If you are a business owner relying on casual staff, you might find the rules and regulations around this form of employment a bit confusing.
Hiring people on a casual basis affords you flexibility as the business owner if you need to terminate or cancel shifts or leave. Keep in mind, however, that the same flexibility is extended to the employee.
This set of FAQs is intended to help employers of casual employees to understand their rights and responsibilities, under the Fair Work Act, in employing casual staff.
In short, yes. Due to the nature of casual employment, as casual employees are not entitled to be paid annual or sick leave, their hourly rate must be increased to compensate them accordingly. According to Fair Work, adequate compensation is 25% on top of the minimum full-time wage for that employee (referred to as 'casual loading'). If you do not pay your casual employees 'casual loading', you may be unnecessarily exposing yourself to a claim in the future.
As part-time employees accrue annual and personal leave, they are not entitled to leave loading on top of their wage.
No. Terminating a casual employee's employment does not require giving them a reason, or warning, of the termination. However, unfair dismissal, adverse action and anti-discrimination laws still apply to casuals so caution should be given when terminating casual employees without cause. See Question 7 for further explanation.
Employers are required to pay superannuation contributions of 9.5% for all employees whether casual, part-time or full- time where they have:
a) been paid at least $450 before tax in a month; and
b) are over 18; or
c) under 18 and working more than 30 hours a week.
Casual employees are not entitled to be paid for annual leave. However, casual employees do have certain entitlements to unpaid leave. For example, within a 12 month period, casual employees can have:
a) two days of unpaid carers leave;
b) two days of unpaid compassionate leave;
c) five days of unpaid family and domestic violence leave; and
d) unpaid community service leave.
Yes. Casual employees are able to call in sick with minimum notice. There is no requirement to pay casual employees sick leave and employers usually will not require a medical certificate. However, an employment agreement can set the circumstances when a medical certificate is required.
Both casual and part-time employees can be eligible for long service leave after 10 years of continuous service. While casual and part-time employees are eligible, the length of their long service leave available is calculated pro-rata according to their ordinary hours of service during the period of employment.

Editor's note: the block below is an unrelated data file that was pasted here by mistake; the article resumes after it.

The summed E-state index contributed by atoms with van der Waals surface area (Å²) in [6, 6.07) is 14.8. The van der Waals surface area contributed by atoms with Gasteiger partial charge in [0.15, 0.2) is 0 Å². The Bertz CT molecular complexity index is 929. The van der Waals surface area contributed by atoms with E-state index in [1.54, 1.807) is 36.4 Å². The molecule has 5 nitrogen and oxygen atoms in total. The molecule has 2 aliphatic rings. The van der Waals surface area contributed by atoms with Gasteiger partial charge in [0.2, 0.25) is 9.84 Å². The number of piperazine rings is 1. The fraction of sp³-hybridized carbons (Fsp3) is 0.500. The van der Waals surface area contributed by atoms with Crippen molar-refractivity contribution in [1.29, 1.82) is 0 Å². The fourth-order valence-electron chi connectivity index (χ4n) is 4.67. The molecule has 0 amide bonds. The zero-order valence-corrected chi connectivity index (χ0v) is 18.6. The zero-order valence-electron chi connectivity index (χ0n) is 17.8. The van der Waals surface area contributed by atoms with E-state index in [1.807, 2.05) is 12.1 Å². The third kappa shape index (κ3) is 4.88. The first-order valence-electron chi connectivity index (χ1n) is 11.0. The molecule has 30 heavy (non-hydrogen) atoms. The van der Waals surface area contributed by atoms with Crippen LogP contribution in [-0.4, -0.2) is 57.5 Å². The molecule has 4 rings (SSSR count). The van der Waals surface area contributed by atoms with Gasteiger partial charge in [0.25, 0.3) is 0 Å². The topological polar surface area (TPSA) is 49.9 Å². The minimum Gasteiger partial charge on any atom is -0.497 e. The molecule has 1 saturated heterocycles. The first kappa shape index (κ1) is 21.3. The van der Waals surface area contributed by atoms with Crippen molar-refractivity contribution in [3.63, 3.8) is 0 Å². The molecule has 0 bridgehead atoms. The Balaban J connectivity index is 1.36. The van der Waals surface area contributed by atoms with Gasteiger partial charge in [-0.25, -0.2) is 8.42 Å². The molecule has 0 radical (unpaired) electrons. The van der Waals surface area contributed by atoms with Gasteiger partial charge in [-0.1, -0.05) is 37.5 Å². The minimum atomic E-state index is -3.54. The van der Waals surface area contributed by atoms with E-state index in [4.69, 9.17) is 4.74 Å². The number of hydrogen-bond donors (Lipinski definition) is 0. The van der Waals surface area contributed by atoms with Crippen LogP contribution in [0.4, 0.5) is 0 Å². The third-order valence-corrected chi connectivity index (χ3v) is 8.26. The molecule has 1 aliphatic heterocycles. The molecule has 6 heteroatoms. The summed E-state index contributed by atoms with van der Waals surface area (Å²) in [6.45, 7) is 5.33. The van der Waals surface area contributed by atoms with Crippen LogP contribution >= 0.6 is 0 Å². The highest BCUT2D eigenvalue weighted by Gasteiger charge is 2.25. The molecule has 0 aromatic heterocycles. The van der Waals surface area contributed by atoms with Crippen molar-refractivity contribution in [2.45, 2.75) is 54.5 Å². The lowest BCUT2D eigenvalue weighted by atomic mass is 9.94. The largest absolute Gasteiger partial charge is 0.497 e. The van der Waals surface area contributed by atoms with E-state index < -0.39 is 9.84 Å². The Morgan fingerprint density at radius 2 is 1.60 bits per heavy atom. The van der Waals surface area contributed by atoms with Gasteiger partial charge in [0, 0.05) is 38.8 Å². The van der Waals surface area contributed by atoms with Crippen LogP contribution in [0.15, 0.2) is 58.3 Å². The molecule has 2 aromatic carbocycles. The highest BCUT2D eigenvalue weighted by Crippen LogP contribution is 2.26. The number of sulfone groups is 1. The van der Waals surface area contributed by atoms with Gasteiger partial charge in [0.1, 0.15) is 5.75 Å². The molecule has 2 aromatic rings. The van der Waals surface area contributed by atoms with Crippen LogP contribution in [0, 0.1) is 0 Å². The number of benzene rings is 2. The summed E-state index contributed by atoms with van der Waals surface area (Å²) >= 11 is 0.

It is very important to accurately record casual time and wages to ensure correct entitlement and calculation of long service entitlements.
Yes, all employees can apply for unfair dismissal as long as they have been employed for at least six months.
Although you do not have to provide a reason or notice to terminate the employment of a casual worker, it must not be harsh, unjust or unreasonable or as a result of discrimination or an employee exercising a workplace right.
Because of the risk of claim for unfair dismissal, it is a good idea to provide a termination letter when ending a casual's employment outlining the basis for their termination.
Yes, casuals are entitled to terminate their employment without notice. This also applies to the employer who can terminate casual employment without notice.
Yes, a casual employee can simply say they are not showing up for their shift. The same flexibility employers look for in hiring a casual employee (in being able to cancel casual employees’ shifts or hours without notice) is also afforded to, and exercisable by, the casual employee. This also applies for a request for time off, as a casual employee is not required to seek approval before taking any holidays.
If a casual employee has been employed for at least twelve months with the employer, they are entitled to unpaid parental leave.
Top tip: Just because you specify an employee as 'casual' on their employment agreement does not necessarily mean they are a casual employee. If the employee has been working regular, systematic and consistent hours for a period of time, they may actually be classified as a part-time or full-time employee.
The information in this blog is intended only to provide a general overview and has not been prepared with a view to any particular situation or set of circumstances. It is not intended to be comprehensive nor does it constitute legal advice. While we attempt to ensure the information is current and accurate we do not guarantee its currency and accuracy. You should seek legal or other professional advice before acting or relying on any of the information in this blog as it may not be appropriate for your individual circumstances.